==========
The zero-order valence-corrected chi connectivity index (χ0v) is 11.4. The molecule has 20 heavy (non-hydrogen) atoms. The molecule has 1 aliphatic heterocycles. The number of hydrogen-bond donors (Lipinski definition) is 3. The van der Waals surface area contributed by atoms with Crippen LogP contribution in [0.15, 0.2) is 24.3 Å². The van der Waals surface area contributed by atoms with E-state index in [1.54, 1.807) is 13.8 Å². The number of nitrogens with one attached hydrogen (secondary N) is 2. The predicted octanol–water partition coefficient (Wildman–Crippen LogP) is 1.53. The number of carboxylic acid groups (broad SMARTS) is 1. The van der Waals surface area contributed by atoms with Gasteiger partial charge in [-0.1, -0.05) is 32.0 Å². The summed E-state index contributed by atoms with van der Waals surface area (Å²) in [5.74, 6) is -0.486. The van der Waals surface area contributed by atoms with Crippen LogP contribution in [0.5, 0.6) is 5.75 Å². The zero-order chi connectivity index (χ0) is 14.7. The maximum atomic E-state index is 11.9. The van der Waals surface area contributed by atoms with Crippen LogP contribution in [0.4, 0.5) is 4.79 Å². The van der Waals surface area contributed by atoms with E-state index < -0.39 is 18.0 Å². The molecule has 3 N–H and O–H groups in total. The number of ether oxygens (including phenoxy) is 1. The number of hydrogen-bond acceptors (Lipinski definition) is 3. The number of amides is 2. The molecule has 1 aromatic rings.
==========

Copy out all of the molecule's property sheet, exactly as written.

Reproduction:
The zero-order valence-corrected chi connectivity index (χ0v) is 11.4. The molecule has 20 heavy (non-hydrogen) atoms. The molecule has 1 aliphatic heterocycles. The number of hydrogen-bond donors (Lipinski definition) is 3. The van der Waals surface area contributed by atoms with Crippen LogP contribution in [0.15, 0.2) is 24.3 Å². The van der Waals surface area contributed by atoms with E-state index in [1.54, 1.807) is 13.8 Å². The number of nitrogens with one attached hydrogen (secondary N) is 2. The predicted octanol–water partition coefficient (Wildman–Crippen LogP) is 1.53. The number of carboxylic acid groups (broad SMARTS) is 1. The van der Waals surface area contributed by atoms with Gasteiger partial charge in [-0.1, -0.05) is 32.0 Å². The summed E-state index contributed by atoms with van der Waals surface area (Å²) in [5.74, 6) is -0.486. The van der Waals surface area contributed by atoms with Crippen LogP contribution in [0.5, 0.6) is 5.75 Å². The zero-order chi connectivity index (χ0) is 14.7. The maximum atomic E-state index is 11.9. The van der Waals surface area contributed by atoms with Crippen LogP contribution in [0.4, 0.5) is 4.79 Å². The van der Waals surface area contributed by atoms with E-state index < -0.39 is 18.0 Å². The molecule has 3 N–H and O–H groups in total. The number of ether oxygens (including phenoxy) is 1. The number of hydrogen-bond acceptors (Lipinski definition) is 3. The number of amides is 2. The molecule has 1 aromatic rings.